International reggae music icon, Bob Marley, has a quote that has certainly resonated with musicians and music lovers of every genre. In describing the power of music, the Jamaican-born Marley said: “One good thing about music, when it hits you, you feel no pain.”
Music has been known to take a toll on the musicians playing it even though the individuals enjoying it might not feel any pain. Hearing loss is a prevalent problem for musicians who are continually exposed to loud tones and fail to use hearing protection.
As a matter of fact, one German study found that working musicians are nearly four times more likely to suffer from noise-related hearing loss than someone working in another field. Tinnitus, or ringing in the ears, is also 57 percent more pronounced in those musicians.
These results are not surprising for musicians who regularly receive or produce exposure to noise levels exceeding 85 decibels (dB). One study found that volumes louder than 110dB can start to affect nerve cells, degrading the ability to deliver electrical signals from the ears to the brain. This damage is normally permanent.
Any kind of music can be loud enough to damage the ears but some styles are riskier because they’re inherently loud. And there have been countless popular rock ‘n’ roll musicians to have their careers shortened, or at least, delayed, due to noise-related hearing loss.
Pete Townshend of the legendary British rock band, The Who, is one musician who struggles with partial deafness and tinnitus. The common opinion is that Townshend’s hearing issues are the result of constant and repeated exposure to loud music. As his symptoms have progressed over the years, Townshend has utilized several different approaches to manage the issue.
On the band’s 1989 tour, Townshend opted to play acoustically and shield himself from direct contact with loud noises by playing behind a glass partition. At a concert in 2012, the volume turned out to be too loud for the guitarist, who decided to leave the stage to get away from the noise.
Significant hearing loss due to loud music exposure has also been an issue for Alex Van Halen of the rock band Van Halen. According to Van Halen himself, the drummer lost 60 percent of his hearing in his left ear and, in his right he lost 30 percent.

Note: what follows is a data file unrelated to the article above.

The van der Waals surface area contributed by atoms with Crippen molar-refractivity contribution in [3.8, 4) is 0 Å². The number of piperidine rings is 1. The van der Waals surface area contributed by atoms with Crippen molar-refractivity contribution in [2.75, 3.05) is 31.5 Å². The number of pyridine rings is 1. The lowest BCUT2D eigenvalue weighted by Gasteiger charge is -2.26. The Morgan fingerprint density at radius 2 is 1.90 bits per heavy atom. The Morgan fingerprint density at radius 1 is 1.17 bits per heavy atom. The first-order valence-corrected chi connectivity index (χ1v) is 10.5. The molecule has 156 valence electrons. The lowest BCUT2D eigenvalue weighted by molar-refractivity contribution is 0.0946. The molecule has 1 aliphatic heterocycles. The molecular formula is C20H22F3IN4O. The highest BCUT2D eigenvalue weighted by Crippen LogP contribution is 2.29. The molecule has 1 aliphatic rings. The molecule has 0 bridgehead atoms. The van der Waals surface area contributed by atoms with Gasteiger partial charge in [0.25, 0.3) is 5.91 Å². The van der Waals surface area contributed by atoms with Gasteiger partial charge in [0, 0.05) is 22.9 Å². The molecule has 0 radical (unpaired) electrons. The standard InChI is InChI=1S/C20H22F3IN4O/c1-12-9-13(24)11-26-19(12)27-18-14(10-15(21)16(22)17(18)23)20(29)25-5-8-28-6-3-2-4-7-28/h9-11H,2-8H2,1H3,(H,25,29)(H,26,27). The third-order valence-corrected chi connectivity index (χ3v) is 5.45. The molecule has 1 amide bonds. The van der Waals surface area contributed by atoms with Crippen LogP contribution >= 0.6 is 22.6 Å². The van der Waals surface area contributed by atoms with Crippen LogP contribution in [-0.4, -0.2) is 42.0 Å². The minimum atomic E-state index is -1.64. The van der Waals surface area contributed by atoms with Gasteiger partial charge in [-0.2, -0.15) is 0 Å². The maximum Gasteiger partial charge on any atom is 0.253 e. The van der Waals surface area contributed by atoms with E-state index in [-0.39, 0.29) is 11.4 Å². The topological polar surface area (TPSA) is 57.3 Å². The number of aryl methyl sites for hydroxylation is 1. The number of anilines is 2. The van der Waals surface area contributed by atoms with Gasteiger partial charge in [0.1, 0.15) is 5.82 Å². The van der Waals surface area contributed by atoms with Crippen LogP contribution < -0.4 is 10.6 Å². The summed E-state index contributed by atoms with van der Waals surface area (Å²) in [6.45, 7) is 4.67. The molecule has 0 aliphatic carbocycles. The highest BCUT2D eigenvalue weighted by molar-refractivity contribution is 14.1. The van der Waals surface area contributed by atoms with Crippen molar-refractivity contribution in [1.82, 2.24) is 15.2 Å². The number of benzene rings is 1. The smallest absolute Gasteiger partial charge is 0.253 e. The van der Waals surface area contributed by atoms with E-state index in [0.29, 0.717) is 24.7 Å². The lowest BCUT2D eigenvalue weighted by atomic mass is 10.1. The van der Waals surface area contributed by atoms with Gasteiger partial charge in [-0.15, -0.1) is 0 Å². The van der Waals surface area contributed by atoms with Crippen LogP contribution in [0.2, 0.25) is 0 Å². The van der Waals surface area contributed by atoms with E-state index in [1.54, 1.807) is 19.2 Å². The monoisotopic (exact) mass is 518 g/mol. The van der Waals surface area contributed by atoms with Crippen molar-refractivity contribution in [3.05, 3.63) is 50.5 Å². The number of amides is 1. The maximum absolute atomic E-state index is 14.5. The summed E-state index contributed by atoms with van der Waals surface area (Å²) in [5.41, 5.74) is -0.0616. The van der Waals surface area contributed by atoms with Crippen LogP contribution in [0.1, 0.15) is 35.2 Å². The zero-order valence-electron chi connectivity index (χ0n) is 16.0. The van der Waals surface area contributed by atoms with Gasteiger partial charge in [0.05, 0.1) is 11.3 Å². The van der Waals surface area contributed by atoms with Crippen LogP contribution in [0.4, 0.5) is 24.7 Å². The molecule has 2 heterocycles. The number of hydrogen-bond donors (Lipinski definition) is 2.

Van Halen spoke with his soundman about a custom-fitted in-ear monitor as he searched for ways to deal with his worsening hearing loss. That in-ear monitor would connect wirelessly to the band’s soundboard, which allowed him to hear the music at a lower (and clearer) volume. That prototype eventually became so successful that the band’s sound-man started manufacturing them commercially and later sold that company to a major sound and video technology outfit for $34 million.
Townshend and Van Halen are only two names on a long “who’s who” list of musicians and singers, including Eric Clapton and Sting, to experience noise-induced hearing issues.
But effectively battling hearing loss is something one singer in the United Kingdom has accomplished. And while she may not have Clapton’s international name recognition or Sting’s history of record sales, she does have a pair of hearing aids that have helped to revive her career.
English musical theater powerhouse, Elaine Paige, has been stunning audiences for over 50 years from stages throughout London’s West End. Fifty Years of performing damaged Paige’s hearing to the point she suffered considerable hearing loss. Paige revealed that she has been relying on hearing aids for years.
Paige said that she uses her hearing aids every day to fight her hearing loss and asserts that her condition has no bearing on her ability to work. And that’s music to the ears of theater fans in the U.K.